An array ref with three elements. Looks good. But those last two values? Not what I had in mind. I should get 2295 and 2, respectively.

perlguts gave me a clue:

Despite their suggestions in earlier versions of this document the macros (X)PUSH[iunp] are not suited to XSUBs which return multiple results. For that, either stick to the (X)PUSHs macros shown above, or use the new m(X)PUSH[iunp] macros instead; see “Putting a C value on Perl stack”.

I’d pushed three scalars on the stack, the first using the macro XPUSHs and the next two with XPUSHi:

            XPUSHs(sv_2mortal(newSVpv(name, strlen(name))));
            XPUSHi(sv_2mortal(newSViv(vendorId)));
            XPUSHi(sv_2mortal(newSViv(productId)));

I changed the XPUSHi to XPUSHs as advised by perlguts, re(generated|compiled|tested) and lo! correct return values.

SV = RV(0x82603c) at 0x86590c
  REFCNT = 1
  FLAGS = (TEMP,ROK)
  RV = 0x8633bc
  SV = PVAV(0x864684) at 0x8633bc
    REFCNT = 2
    FLAGS = (PADBUSY,PADMY)
    IV = 0
    NV = 0
    ARRAY = 0x30b9e0
    FILL = 2
    MAX = 3
    ARYLEN = 0x0
    FLAGS = (REAL)
    Elt No. 0
    SV = PV(0x849ad4) at 0x866074
      REFCNT = 1
      FLAGS = (POK,pPOK)
      PV = 0x304eb0 "0x1d100000"
      CUR = 10
      LEN = 12
    Elt No. 1
    SV = IV(0x80d334) at 0x865954
      REFCNT = 1
      FLAGS = (IOK,pIOK)
      IV = 2295
    Elt No. 2
    SV = IV(0x80d3ac) at 0x8660c8
      REFCNT = 1
      FLAGS = (IOK,pIOK)
      IV = 2

perlguts has this to say about why those two integer values were identical:

The following code will not do what you think:

 XPUSHi(10);
 XPUSHi(20);

This translates as “set TARG to 10, push a pointer to TARG onto the stack; set TARG to 20, push a pointer to TARG onto the stack”. At the end of the operation, the stack does not contain the values 10 and 20, but actually contains two pointers to TARG, which we have set to 20.

Okay then. Point taken, and mental note made to study
“Putting a C Value on the Perl Stack” more closely.


Typemapping

October 11, 2009

Today’s XS problem was solved with a tweak of the typemap.

I wrote a constructor for the Go! Temp device class Vernier::GoTemp that, amongst other things, ‘opens’ the device; that is, establishes communications with and initializes it.

The C prototype is

GOIO_DLL_INTERFACE_DECL GOIO_SENSOR_HANDLE GoIO_Sensor_Open(
        const char *pDeviceName,        
        gtype_int32 vendorId,   
        gtype_int32 productId,  
        gtype_int32   strictDDSValidationFlag);

and the XSUB is


GOIO_SENSOR_HANDLE
GoIO_Sensor_Open(pDeviceName, vendorId, productId, strictDDSValidationFlag)
        const char *    pDeviceName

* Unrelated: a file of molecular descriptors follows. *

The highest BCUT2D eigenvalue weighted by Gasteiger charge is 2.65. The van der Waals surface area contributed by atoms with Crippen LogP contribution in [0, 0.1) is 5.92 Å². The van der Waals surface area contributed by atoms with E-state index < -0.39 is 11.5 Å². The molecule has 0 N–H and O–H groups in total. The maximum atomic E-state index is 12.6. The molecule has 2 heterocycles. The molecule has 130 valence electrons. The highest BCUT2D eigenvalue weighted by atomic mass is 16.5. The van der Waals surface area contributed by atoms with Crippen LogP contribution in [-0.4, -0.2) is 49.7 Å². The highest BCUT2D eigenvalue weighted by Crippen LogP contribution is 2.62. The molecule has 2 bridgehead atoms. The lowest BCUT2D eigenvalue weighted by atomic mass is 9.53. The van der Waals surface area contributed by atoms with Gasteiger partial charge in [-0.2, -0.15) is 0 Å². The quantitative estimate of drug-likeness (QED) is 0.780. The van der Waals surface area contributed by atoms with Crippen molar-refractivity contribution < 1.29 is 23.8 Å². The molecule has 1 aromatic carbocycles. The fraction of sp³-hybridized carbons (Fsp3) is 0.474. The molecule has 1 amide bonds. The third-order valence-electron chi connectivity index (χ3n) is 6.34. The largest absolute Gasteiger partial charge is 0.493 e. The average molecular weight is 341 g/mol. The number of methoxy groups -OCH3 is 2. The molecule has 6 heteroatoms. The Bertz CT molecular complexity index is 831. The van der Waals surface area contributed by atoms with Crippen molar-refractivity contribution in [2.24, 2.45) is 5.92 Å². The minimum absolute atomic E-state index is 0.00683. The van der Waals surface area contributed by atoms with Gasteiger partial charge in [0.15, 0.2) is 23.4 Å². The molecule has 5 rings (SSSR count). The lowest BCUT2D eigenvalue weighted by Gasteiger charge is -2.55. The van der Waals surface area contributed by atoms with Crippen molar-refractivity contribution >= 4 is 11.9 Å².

gtype_int32     vendorId
        gtype_int32     productId
        gtype_int32     strictDDSValidationFlag

The make test error I got was

pDeviceName is not of type const charPtr at /Users/zrusilla/proj/goio/Vernier/blib/lib/Vernier/GoIO.pm line 150.

The device name is a hexadecimal number 0x1d100000, so I thought the integer part of the scalar was being passed long to the XSUB, which howled in protest. How to fix? With a tweak of the typemap.

The previous entry for a const char *was
const char * T_PTROBJ

The typemap documentation tells me:

T_PTROBJ
Similar to T_PTRREF except that the reference is blessed into a class. This allows the pointer to be used as an object. Most commonly used to deal with C structs. The typemap checks that the perl object passed into the XS routine is of the correct class (or part of a subclass).

The pointer is blessed into a class that is derived from the name of type of the pointer but with all ‘*’ in the name replaced with ‘Ptr’.

Ah, so that’s the problem. When the C header says char *, it means char *. So I changed the typemap entry to a T_PV, which is a plain old char *:

const char * T_PV

rebuilt and tested. And all tests pass.


Another day, another XSUB

October 7, 2009

Back to the GoIO project.

I’ve got a C subroutine

gtype_int32 GoIO_GetNthAvailableDeviceName(
        char *pBuf,  //[out] ptr to buffer to store device name string.
        gtype_int32 bufSize,  //[in] number of bytes in pBuf
        gtype_int32 vendorId, //[in] USB vendor id
        gtype_int32 productId, //[in] USB product id
        gtype_int32 N);   //[in] index into list of known devices
                                 // 0 => first device in list.

that I wish to call from Perl as:

my $name = GetNthAvailableDeviceName(vendorID, productID);

dispensing with the need to pass in a string buffer. The XSUB to do this is:

NO_OUTPUT gtype_int32
GoIO_GetNthAvailableDeviceName(gtype_int32 vendorId, gtype_int32 productId)
    PREINIT:
        char s[GOIO_MAX_SIZE_DEVICE_NAME];
        gtype_int32 found;
    PPCODE:
        found = GoIO_GetNthAvailableDeviceName(s, GOIO_MAX_SIZE_DEVICE_NAME, vendorId, productId, 0);
        printf("%d\n", found);
        printf("%s\n", s);
        if (found == 0) {
            EXTEND(SP, 1);
            PUSHs(sv_2mortal(newSVpv(s, GOIO_MAX_SIZE_DEVICE_NAME)));
        }

The test passes, returning the device name in glorious hexadecimal:
t/05_available_device….# 0x1d100000

Exciting stuff, huh?

I think I’ll go watch some grass grow now.


Pulp Perl

October 6, 2009

 

Enough Rope to Shoot Yourself in the Foot

Enough Rope to Shoot Yourself in the Foot

 

 

No XS revelations tonight. Just a new ‘toon.


Pulp Perl

October 5, 2009

Far out, it’s a new Pulp Perl cartoon!

Hippie hack-in

Hippie hack-in